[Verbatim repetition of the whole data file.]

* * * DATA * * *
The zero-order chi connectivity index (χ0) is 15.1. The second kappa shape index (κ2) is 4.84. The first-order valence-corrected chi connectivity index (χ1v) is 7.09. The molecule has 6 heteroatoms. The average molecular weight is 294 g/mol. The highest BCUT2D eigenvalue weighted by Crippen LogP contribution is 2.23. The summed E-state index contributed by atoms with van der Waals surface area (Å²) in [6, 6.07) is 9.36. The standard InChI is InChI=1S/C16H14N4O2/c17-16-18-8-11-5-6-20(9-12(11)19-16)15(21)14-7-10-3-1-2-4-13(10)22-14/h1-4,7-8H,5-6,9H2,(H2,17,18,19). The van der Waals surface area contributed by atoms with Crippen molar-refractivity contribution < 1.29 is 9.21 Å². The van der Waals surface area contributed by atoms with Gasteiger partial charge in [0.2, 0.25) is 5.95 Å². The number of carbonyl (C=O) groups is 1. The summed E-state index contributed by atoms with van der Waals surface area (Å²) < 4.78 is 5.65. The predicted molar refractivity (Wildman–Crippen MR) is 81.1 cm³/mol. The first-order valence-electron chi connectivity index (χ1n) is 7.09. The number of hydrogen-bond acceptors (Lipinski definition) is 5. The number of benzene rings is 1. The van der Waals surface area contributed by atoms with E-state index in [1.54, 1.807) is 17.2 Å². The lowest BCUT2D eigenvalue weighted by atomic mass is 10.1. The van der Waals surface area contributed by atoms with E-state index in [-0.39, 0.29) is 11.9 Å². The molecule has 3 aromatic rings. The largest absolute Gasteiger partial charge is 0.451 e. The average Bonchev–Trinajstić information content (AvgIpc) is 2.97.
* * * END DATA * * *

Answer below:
The zero-order chi connectivity index (χ0) is 15.1. The second kappa shape index (κ2) is 4.84. The first-order valence-corrected chi connectivity index (χ1v) is 7.09. The molecule has 6 heteroatoms. The average molecular weight is 294 g/mol. The highest BCUT2D eigenvalue weighted by Crippen LogP contribution is 2.23. The summed E-state index contributed by atoms with van der Waals surface area (Å²) in [6, 6.07) is 9.36. The standard InChI is InChI=1S/C16H14N4O2/c17-16-18-8-11-5-6-20(9-12(11)19-16)15(21)14-7-10-3-1-2-4-13(10)22-14/h1-4,7-8H,5-6,9H2,(H2,17,18,19). The van der Waals surface area contributed by atoms with Crippen molar-refractivity contribution < 1.29 is 9.21 Å². The van der Waals surface area contributed by atoms with Gasteiger partial charge in [0.2, 0.25) is 5.95 Å². The number of carbonyl (C=O) groups is 1. The summed E-state index contributed by atoms with van der Waals surface area (Å²) < 4.78 is 5.65. The predicted molar refractivity (Wildman–Crippen MR) is 81.1 cm³/mol. The first-order valence-electron chi connectivity index (χ1n) is 7.09. The number of hydrogen-bond acceptors (Lipinski definition) is 5. The number of benzene rings is 1. The van der Waals surface area contributed by atoms with E-state index in [1.54, 1.807) is 17.2 Å². The lowest BCUT2D eigenvalue weighted by atomic mass is 10.1. The van der Waals surface area contributed by atoms with E-state index in [-0.39, 0.29) is 11.9 Å². The molecule has 3 aromatic rings. The largest absolute Gasteiger partial charge is 0.451 e. The average Bonchev–Trinajstić information content (AvgIpc) is 2.97.